Let's look at the possible progression sequences and their individual contributions to the overall result. The overall expected result is the sum of every possible progression result. Thomason talks about positive progressions (i.e. betting more after a win). Here is a chart I made using a spreadsheet for the case where we start with a 1 unit bet, bet 2 units after a win, and return to 1 unit after a loss. The progression of length 1 is a single loss, the progression of length 2 is a win followed by a loss, length of 3 is 2 wins followed by a loss and so on.

    In the chart we can see that:
    • A progression of length 1 (a single loss) results in a loss of 1 unit and occurs 50% of the time. A progression of length 2 (WL) also loses 1 unit (due to the win of a small bet combined with the loss of an increased bet) and occurs 25% of the time. So right out of the gate this progression loses 1 unit 75% of the time.
    • Starting at length of 3 (WWL) the progression starts to make money but only 1 unit (due to the win of the initial small bet and the loss of an increased bet) and this does not make up for the losses of the shorter sequences. Also, the progression of length 3 only occurs 12.5% of the time.
    • As the sequences get longer the amount won increases, but the frequency decreases by an amount such that the bigger wins do not occur frequently enough to bring us into profit.
    • I have included sequences up to a fairly ridiculous length of 37 (36 wins followed by a loss) to show that at that point, the net return is very close to zero. You can add as many lines as you want and the net return will get closer and closer to zero, but will not quite get there. The full result would include all sequences of length to infinity and the full return converges to zero at infinity.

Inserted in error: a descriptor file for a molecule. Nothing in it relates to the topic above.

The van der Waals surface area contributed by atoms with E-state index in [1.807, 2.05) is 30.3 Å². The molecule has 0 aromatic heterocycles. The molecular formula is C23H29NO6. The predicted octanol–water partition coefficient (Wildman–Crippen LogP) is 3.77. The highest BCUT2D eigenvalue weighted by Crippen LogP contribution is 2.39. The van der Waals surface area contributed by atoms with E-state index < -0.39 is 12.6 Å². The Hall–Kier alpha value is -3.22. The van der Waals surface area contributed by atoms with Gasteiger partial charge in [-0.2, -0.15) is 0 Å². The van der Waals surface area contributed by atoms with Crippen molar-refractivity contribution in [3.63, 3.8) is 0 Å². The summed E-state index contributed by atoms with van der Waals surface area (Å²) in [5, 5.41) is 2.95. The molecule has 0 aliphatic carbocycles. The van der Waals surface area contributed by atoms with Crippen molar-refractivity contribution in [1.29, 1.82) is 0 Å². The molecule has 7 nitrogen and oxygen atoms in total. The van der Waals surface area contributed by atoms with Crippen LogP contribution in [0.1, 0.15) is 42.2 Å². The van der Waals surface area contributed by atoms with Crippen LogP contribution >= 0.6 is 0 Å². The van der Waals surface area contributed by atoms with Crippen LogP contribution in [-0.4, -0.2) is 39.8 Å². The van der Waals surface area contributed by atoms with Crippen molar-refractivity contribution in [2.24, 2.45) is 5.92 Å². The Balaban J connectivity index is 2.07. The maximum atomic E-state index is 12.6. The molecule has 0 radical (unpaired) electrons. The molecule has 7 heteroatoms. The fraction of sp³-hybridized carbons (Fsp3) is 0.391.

• In this example, we start with a bet of 1 unit, bet 2 units after each win and begin a new progression with 1 unit after a loss. However, whatever you set your bets to for each stage of the progression, the net result will converge to zero, as expected.
    I can provide the spreadsheet for anyone who is interested.

    P Win        P Loss        Base Bet        After Win        After Loss
      50%          50%             1               2                1
      Length     Probability       Result        Return              Net
        1        50.0000000000%     -1       -0.5000000000      -0.5000000000
        2        25.0000000000%     -1       -0.2500000000      -0.7500000000
        3        12.5000000000%      1        0.1250000000      -0.6250000000
        4        6.2500000000%       3        0.1875000000      -0.4375000000
        5        3.1250000000%       5        0.1562500000      -0.2812500000
        6        1.5625000000%       7        0.1093750000      -0.1718750000
        7        0.7812500000%       9        0.0703125000      -0.1015625000
        8        0.3906250000%       11       0.0429687500      -0.0585937500
        9        0.1953125000%       13       0.0253906250      -0.0332031250
       10        0.0976562500%       15       0.0146484375      -0.0185546875
       11        0.0488281250%       17       0.0083007813      -0.0102539063
       12        0.0244140625%       19       0.0046386719      -0.0056152344
       13        0.0122070313%       21       0.0025634766      -0.0030517578
       14        0.0061035156%       23       0.0014038086      -0.0016479492
       15        0.0030517578%       25       0.0007629395      -0.0008850098
       16        0.0015258789%       27       0.0004119873      -0.0004730225
       17        0.0007629395%       29       0.0002212524      -0.0002517700
       18        0.0003814697%       31       0.0001182556      -0.0001335144
       19        0.0001907349%       33       0.0000629425      -0.0000705719
       20        0.0000953674%       35       0.0000333786      -0.0000371933